“It takes time for people to adapt”: Thomas-Brooks

“As with anything new, it often takes some time for people to adapt to the new way of thinking,” says Linda Thomas Brooks, CEO and president of the Magazine Publishers of America (MPA).

“Two and a half years later, the Magazine Media 360° Brand Audience Report is the standard by which we measure, and the figures that the market uses to assess individual titles and categories.”

Ultimately success of the new metric depends on whether media agencies and advertisers embrace it. Mark Coad, CEO of PHD, strongly supports the shift away from a circulation-centric measurement system. He believes the change is not only warranted, but much needed.

A very long time ago TV used to have a metric called Households Using Television,” he says.

“No one cares about that metric anymore so I don’t see why we need to encumber the magazine industry on an antiquated metric that talks about how many units they sold off a news-stand or distributed at an airport. All we care about are the types and the quantities of the audiences we’re reaching.”

Can you measure audience size without an audit?

But doesn’t circulation inform readership? How can we get an accurate picture of readership if we don’t know how many copies are being read?

Traditionally readership was calculated by multiplying a publication’s total circulation by the average number of people who read each copy. A magazine might be passed around from person to person in an office, for example, and this “pass-along” rate was generally thought to be about 2.5 readers.

That’s no longer how the leading measurement bodies are calculating readership. Both the EMMA and Roy Morgan rely on face-to-face and/or phone interviews and online questionnaires with randomly selected Australians to ascertain readership.

The Readership Works president Mal Dale

“The sample is accurately weighted to match the demographic makeup of Australia,” says Mal Dale, president of The Readership Works, which drove the development of EMMA. EMMA’s methodology includes the application of a process known as “propensity weighting,” whereby a discount is applied to the total estimated audience based on the fact that people who read magazines are more likely to participate in a readership survey. “This is measured during the recruitment process and subsequently factored into the readership estimate,” he says.

These surveys now gather vast amounts of information – from age all the way to if, where and for what people like to shop. But without circulation data to check these numbers against, some advertisers may remain sceptical.

The MPA’s Thomas Brooks points out the publishers themselves also have a role to play in sharing data: “Since magazines have deep relationships with consumers – relationships that are typically started by the consumer – the first-party data that magazine publishers have is enormously valuable.”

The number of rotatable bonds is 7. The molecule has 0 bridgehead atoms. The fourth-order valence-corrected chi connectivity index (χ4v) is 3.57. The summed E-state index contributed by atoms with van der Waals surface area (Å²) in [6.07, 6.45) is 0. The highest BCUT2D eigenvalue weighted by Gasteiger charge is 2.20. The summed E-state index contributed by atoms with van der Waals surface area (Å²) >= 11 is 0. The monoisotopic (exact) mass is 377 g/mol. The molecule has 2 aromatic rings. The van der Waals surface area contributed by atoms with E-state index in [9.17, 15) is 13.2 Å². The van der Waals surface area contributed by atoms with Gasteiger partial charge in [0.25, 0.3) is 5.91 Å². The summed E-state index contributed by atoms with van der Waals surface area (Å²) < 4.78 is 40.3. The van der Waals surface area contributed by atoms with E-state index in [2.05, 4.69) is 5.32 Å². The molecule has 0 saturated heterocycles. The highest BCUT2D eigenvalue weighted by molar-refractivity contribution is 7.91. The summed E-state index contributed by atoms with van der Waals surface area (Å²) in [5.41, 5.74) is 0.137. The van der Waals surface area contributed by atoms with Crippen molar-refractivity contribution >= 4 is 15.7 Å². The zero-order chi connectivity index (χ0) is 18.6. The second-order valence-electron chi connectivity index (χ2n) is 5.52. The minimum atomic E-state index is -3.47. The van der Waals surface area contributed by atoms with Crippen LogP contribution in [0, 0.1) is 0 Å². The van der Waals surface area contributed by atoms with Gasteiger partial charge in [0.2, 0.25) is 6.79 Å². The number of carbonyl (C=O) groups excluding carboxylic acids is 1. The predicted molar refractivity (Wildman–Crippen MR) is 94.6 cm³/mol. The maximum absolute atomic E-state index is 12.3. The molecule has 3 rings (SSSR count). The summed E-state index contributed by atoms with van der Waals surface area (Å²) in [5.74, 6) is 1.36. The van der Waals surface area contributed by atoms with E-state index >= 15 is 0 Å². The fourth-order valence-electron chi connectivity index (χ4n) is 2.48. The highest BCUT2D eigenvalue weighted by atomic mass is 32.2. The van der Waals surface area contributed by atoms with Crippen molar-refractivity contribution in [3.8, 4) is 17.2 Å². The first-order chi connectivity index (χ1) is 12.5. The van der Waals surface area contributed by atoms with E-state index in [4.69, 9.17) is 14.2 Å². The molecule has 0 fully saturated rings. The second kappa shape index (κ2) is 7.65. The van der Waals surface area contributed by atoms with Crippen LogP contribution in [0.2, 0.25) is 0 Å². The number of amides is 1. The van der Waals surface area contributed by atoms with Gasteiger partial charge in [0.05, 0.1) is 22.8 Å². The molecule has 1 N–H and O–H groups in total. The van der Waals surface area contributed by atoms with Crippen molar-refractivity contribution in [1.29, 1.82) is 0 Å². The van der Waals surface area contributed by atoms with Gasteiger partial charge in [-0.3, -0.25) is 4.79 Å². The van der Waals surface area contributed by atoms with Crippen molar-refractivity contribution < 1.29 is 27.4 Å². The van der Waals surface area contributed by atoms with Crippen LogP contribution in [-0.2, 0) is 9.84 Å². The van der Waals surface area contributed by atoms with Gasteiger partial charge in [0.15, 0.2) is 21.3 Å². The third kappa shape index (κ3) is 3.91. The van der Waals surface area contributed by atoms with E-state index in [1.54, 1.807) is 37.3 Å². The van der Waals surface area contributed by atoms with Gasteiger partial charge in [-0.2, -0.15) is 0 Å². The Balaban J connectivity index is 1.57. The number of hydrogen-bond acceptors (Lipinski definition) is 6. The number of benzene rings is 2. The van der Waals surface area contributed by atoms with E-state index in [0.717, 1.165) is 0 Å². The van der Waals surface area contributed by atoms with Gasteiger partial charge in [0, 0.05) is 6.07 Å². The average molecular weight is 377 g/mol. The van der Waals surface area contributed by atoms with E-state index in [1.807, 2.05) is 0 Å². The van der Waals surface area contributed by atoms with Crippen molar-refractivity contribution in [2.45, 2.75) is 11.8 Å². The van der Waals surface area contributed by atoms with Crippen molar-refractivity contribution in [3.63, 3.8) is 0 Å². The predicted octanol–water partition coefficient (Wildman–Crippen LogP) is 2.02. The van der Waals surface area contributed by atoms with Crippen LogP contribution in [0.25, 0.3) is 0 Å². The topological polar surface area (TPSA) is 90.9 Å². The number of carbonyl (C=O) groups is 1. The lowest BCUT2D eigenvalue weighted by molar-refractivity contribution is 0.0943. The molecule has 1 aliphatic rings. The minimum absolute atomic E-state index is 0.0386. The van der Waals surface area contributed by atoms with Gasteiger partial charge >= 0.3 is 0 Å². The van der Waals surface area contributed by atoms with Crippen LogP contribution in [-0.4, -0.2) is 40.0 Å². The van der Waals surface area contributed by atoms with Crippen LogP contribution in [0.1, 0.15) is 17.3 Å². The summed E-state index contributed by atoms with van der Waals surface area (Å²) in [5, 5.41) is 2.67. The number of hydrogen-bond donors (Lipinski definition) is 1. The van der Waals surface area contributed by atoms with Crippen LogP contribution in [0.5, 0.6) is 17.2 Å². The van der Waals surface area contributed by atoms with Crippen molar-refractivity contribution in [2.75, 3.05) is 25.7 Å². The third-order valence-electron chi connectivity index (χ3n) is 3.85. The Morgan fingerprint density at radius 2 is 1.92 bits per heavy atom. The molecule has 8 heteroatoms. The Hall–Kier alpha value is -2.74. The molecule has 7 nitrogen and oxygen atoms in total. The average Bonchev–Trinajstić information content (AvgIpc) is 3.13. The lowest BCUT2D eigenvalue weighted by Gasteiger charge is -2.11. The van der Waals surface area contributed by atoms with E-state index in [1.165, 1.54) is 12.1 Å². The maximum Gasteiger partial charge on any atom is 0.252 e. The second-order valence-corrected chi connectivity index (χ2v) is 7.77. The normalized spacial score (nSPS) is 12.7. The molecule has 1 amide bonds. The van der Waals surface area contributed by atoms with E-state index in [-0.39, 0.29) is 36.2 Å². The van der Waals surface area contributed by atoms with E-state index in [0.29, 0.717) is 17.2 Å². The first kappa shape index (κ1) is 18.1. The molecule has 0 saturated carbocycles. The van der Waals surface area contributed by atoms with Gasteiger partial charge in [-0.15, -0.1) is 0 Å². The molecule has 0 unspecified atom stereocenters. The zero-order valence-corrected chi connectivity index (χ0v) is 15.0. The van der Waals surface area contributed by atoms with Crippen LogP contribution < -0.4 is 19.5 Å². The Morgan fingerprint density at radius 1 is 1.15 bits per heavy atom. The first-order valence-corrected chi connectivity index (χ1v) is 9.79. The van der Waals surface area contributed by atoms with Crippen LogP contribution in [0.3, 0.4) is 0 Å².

Does duplication matter?

How does this all change the way publishers sell to advertisers? In some respects, very little.

We’ve always sold on audience,” says NewsLifeMedia’s Sheffield. “It’s about having a deep understanding of the advertiser’s objectives and marrying that with what we know from our data to drive consumer behaviours. We look at each of our brands and platforms holistically and work out which role each has to play to support that objective.”

One point of contention is the issue of duplication of audience across platforms. Bauer’s Chan notes that the overlap between their digital audiences and print audiences is actually very low. “In most cases it’s below 10%. What we are finding is very similar values in our audiences but a channel preference in how they want to consume various brands.”

Chan says audience overlap is low for different platforms

Nevertheless, agencies and brands want transparency around duplication. “That’s probably the one area that could improve,” says PHD’s Coad.

If I’m told that there are 50,000 readers on that platform, and 50,000 on that digital channel, both under a magazine masthead, I do want to know if they are the same people or not, and I’m not confident we are getting that information at the moment.”

Go argues that duplication isn’t necessarily a bad thing. “Very solid marketers understand the importance of frequency of message and so if you are receiving a similar message every time you touch the brand in some way, then you are confirming a commercial partner’s message.”

She points to her days editing Dolly, before the brand had a digital presence, when advertisers would book three ads in a single issue “because they knew that the more times a customer saw an ad, the greater the recall”.

Go: “The proof will be in the pudding”

“That behaviour has gone out the window because marketing budgets are so stretched these days, but the basic premise is still relevant,” she says. “That’s a great thing about multiplatform touch points – the more the reader is reminded of the brand, the stronger the recall, brand association, mindset, loyalty, all those things.”

In the end, however, the effectiveness of these new metrics hinges on agencies and clients. They are the ones who will determine whether they are useful, and whether they endure. “The proof will be in the pudding,” says Go.

Part 2:

What do publishers and agencies need to do to change the magazine audiences conversation?